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This Week in Biodiversity News – 21st September 2022

Hana Ketley
Hana Ketley

Climate change

A new report shows that Australia is funding just one-tenth of its fair share of global climate action. The study by Oxfam and ActionAid Australia is calling on Australia to increase its climate finance commitments to $3bn, ahead of COP27 this November. Currently, Australia has only committed $400m a year between 2020 and 2025 for international climate funding. For Australia to meet its fair share of the dedicated $100bn fund agreed upon in 2009, its contributions must be $4bn annually from 2025.

Both wild and farmed Atlantic salmon are threatened by warming waters. The climate crisis is warming the world’s rivers and oceans. As warmer water contains less oxygen and simultaneously speeds up the salmon’s metabolism, increasing the need for oxygen, warmer temperatures are reducing salmon fitness, impacting their abilities to adapt to stressors. Studies by the North Atlantic Salmon Conservation Organization have shown that, from 2007 to 2016, only a single salmon survived its first year from 2,000 fertilised eggs, whereas prior to 1990, it would only require 1,000 fertilised eggs.

Atlantic salmon parr by E. Peter Steenstra/USFWS via Flickr

The UN has warned that the world is ‘heading in the wrong direction’ as the impacts of climate change worsen. The 2022 United in Science report has shown that there are five times as many weather, climate and water-related disasters as there were 50 years ago. The last seven years (2015-2021) have also been the warmest on record, with a 93% chance that at least one of the next five years could be hotter than 2016, the warmest year on record. To meet the 1.5°C goal set out in the Paris Agreement, current emissions reductions need to be seven times higher than they are now.


A study has created a new framework to change how sharks, rays and chimaera species are considered in the design of protected areas. This will hopefully help provide the protection they need in the face of extinction. Sharks are apex predators and play a vital role in the functioning of balanced ecosystems, shaping communities and ensuring biodiversity. They’re threatened by fishing practices, either as targets or as by-catch, as well as negative public images which can lead to culls. By ensuring that the most up-to-date information is provided to governing bodies, policies and protected areas can be designed to ensure the protection of these species.

Hariotta raleighana, a long-nosed chimaera, by NOAA Ocean Exploration via Flickr

Satellites are now able to measure the thickness of sea ice in the Arctic Ocean all year round. Previously, spacecraft struggled to measure the state of sea ice in summer as the presence of surface meltwater confused instruments. Now, using ‘deep learning’ techniques, scientists are able to get reliable observations across all seasons. This will help to improve monitoring the impacts of climate change, while also aiding weather forecasting.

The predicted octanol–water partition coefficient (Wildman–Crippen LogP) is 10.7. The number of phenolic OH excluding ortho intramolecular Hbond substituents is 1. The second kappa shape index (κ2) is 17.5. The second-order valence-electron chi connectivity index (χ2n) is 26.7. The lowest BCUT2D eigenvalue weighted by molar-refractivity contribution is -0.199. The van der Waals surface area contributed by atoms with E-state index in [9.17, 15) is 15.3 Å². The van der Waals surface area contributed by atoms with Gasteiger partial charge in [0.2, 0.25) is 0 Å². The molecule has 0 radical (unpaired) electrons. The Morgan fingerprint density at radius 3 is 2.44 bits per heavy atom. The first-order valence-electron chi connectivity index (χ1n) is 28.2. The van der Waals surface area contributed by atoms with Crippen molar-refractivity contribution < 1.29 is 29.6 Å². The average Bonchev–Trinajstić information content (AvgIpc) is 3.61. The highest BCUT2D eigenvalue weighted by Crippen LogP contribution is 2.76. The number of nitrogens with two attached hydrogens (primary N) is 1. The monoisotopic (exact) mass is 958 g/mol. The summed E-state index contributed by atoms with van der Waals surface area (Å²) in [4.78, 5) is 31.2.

Researchers have found the world’s oldest heart preserved inside a fossilised prehistoric fish.  The 380 million-year-old heart was made in Western Australia and captures a key moment in the development of the heart found in all back-boned animals. Soft tissues are far less likely to be preserved than bones but the minerals of the Gogo rock formation preserved many of the fish’s internal organs, including its liver and stomach.


A fungal outbreak is threatening the tricoloured bat with extinction in the US. White-nose syndrome, which disrupts the crucial winter hibernation of bats, is ravaging tricolour bat populations, as well as populations of a dozen other North American species, including the northern long-eared bat. Both of these species have been recommended for endangered designation by  The US Fish and Wildlife Service.

Female tricoloured bat by NABat via Flickr

Two adult grey wolves, along with two cubs, have been spotted in Oregon’s Cascade mountains, giving hope that the federal protections restored earlier this year are aiding the recovery of this endangered species. After decades of hunting across the US, Oregon recorded only 14 individual wolves at the end of 2009. Since then, following protections from the Endangered Species Act, the population has grown to 175 individuals in 2021.

Cheetahs have been released in India for the first time, 70 years after they went extinct. Eight cheetahs were flown into the northern Indian city of Gwalior from Namibia. They have been released into a fenced enclosure in Kuna National Park for their quarantine period over the next month, before being released into a larger enclosure containing natural prey. Their release into the wild is controversial, particularly as a population boom of another of India’s predators, the tiger, has led to increased conflict with people sharing the same areas.


A Coalmine wastewater spill has turned a creek in Royal national park, Sydney, to black sludge. This is the third coal pollution incident involving Peabody Energy’s Metropolitan mine this year. The Environment Protection Agency of New South Wales have collected water samples and are conducting further assessments to determine the ecological impacts of this event. There is concern that this pollution may impact the state government’s plans to reintroduce platypuses to the area.